Who is in my classroom? Teachers preparing to work with culturally diverse students, Alan Bates & Miranda Lin
The intent of this study is to explore the ways in which teachers try to understand many components of the community that their students and their families are a part of. This includes the differing ethnic groups, cultural backgrounds, languages/dialects, traditions, beliefs, events, and symbols that students are exposed to. Several educators in the Midwest were interviewed in order to determine their perceptions of diversity. The outcomes of this study show that educators describe many methods, yet they exhibit an absence of a complete grasp of diversity. “Teachers reported a reliance on outside sources such as guest speakers and children around the world unit but failed to utilize their colleagues, parents, and their own experiences” (Bates & Lin, 2014, pp. 27). It is imperative that educators truly understand their students and who they are culturally, not just at a surface level. “All students in every classroom have something to offer; it is the responsibility of the classroom teacher to determine what that may be” (Bates & Lin, 2014, pp. 37).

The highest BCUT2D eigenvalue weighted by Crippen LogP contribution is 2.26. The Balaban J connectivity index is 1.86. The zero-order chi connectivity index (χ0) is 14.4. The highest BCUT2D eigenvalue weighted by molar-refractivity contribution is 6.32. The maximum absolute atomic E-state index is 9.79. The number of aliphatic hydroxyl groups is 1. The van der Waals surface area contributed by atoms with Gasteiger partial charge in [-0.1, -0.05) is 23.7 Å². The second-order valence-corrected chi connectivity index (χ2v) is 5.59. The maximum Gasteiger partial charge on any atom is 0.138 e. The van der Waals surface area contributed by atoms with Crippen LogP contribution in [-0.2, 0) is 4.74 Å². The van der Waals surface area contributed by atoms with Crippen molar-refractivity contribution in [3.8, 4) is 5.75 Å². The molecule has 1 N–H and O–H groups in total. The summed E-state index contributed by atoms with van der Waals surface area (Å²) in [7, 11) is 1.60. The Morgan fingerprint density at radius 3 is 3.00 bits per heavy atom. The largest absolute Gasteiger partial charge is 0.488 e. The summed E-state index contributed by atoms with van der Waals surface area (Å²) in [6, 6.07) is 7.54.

- In order to establish a positive home-school relationship there needs to be trust and collaboration between the parents of students and teachers. One possible way to create a strong relationship is home visits, in which teachers can truly immerse themselves in the lives of their students. They can get a better grasp of what their students experience outside of school and learn more about their backgrounds. This allows students, their families and teachers to connect at a much more meaningful and deeper level.
- Utilize and take advantage of community events and resources, which not many teachers said they did in the study. Attending these types of events enable teachers to learn where their students come from and it can help teachers understand the whys behind students’ behaviors, values, traditions, etc. “Regardless of ethnic background or cultural differences, their students still come from different families with different beliefs, customs, and the like” (Bates & Lin, 2014, pp. 34).